Yesterday we took you through our process in coming up with the perfect lighting for a portrait of Chris, Phlearn’s CFO, and today we’ll be taking you through the steps we took in Photoshop to bring our final image together! You can view Pt. 1 of this two part tutorial HERE. Retouching male faces can be tricky because it’s while it’s still important to make your subject look good, too much retouching can look unnatural. However, this can be true for any portrait, and it is by no means a rule! In this portrait, we clear away blemishes using a simple and easy manner with the healing brush tool.
Maintain a Healthy Level of Saturation
One of the most important things to remember when making shadows darker is to keep your saturation at the right level. When darkening parts of your image, or “burning”, the saturation tends to decrease. This will leave behind a greyish color and looks like dirt on skin. To fix this, you can use a Hue & Saturation adjustment layer. Simply decrease the lightness while increasing the saturation to make up for the lost color. You can use a layer mask to only affect the parts of your image you want darker.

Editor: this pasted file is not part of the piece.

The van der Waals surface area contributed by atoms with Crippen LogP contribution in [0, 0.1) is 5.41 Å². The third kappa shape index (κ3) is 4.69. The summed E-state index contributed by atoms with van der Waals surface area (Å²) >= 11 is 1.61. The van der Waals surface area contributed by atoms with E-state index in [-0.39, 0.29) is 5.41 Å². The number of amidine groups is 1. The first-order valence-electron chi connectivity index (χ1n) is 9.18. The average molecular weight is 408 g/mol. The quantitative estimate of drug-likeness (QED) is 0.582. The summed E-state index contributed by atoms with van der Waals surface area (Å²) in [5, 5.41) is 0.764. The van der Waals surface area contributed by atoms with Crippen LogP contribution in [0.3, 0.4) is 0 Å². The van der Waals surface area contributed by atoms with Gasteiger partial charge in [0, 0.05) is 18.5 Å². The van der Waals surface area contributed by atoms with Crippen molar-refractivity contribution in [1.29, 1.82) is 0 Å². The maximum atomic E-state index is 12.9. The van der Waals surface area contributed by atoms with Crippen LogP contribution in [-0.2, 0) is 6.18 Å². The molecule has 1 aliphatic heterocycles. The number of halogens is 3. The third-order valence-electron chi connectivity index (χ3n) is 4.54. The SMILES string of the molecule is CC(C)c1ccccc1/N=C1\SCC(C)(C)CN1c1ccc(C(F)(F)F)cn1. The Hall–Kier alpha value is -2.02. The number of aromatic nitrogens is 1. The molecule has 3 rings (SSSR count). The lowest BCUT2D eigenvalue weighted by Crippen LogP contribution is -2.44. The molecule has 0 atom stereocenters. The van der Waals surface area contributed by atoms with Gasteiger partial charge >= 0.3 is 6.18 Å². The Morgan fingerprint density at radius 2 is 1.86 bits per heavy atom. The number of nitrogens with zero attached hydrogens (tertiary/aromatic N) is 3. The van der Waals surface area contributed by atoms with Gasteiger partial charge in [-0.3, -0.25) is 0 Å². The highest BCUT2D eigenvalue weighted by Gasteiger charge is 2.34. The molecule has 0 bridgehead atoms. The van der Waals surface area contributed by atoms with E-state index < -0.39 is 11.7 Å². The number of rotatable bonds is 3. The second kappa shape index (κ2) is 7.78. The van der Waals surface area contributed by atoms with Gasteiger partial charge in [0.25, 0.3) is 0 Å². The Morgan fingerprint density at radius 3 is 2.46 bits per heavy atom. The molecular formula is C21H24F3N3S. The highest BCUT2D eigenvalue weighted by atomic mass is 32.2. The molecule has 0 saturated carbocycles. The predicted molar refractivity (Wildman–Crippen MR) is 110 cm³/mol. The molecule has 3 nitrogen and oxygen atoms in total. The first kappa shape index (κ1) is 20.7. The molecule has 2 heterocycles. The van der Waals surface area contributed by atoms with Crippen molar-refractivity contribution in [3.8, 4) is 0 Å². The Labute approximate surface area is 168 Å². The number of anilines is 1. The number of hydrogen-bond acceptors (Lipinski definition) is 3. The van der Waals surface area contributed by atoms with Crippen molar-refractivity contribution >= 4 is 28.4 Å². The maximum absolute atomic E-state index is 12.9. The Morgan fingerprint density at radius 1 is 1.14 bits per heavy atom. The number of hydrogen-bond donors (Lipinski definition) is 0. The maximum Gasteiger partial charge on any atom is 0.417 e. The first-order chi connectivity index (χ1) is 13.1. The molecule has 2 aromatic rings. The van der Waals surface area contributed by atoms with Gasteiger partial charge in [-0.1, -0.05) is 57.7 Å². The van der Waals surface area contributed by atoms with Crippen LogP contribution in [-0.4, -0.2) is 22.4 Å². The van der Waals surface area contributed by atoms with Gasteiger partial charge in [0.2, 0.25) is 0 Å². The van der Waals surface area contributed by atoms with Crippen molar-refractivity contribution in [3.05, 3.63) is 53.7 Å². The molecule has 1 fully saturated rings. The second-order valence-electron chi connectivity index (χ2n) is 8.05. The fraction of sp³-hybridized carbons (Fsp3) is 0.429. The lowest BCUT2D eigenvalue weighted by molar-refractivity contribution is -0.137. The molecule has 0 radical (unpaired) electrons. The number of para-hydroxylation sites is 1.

Drawing attention to your subject’s face is always key in a close up headshot such as this one. By painting white onto the center of Chris’s face and changing the layer blending style, we get an effect that compliments the darkened shadows and draws more attention to where we should be looking at. The exact same technique can even be used to create stronger catchlights in the eyes.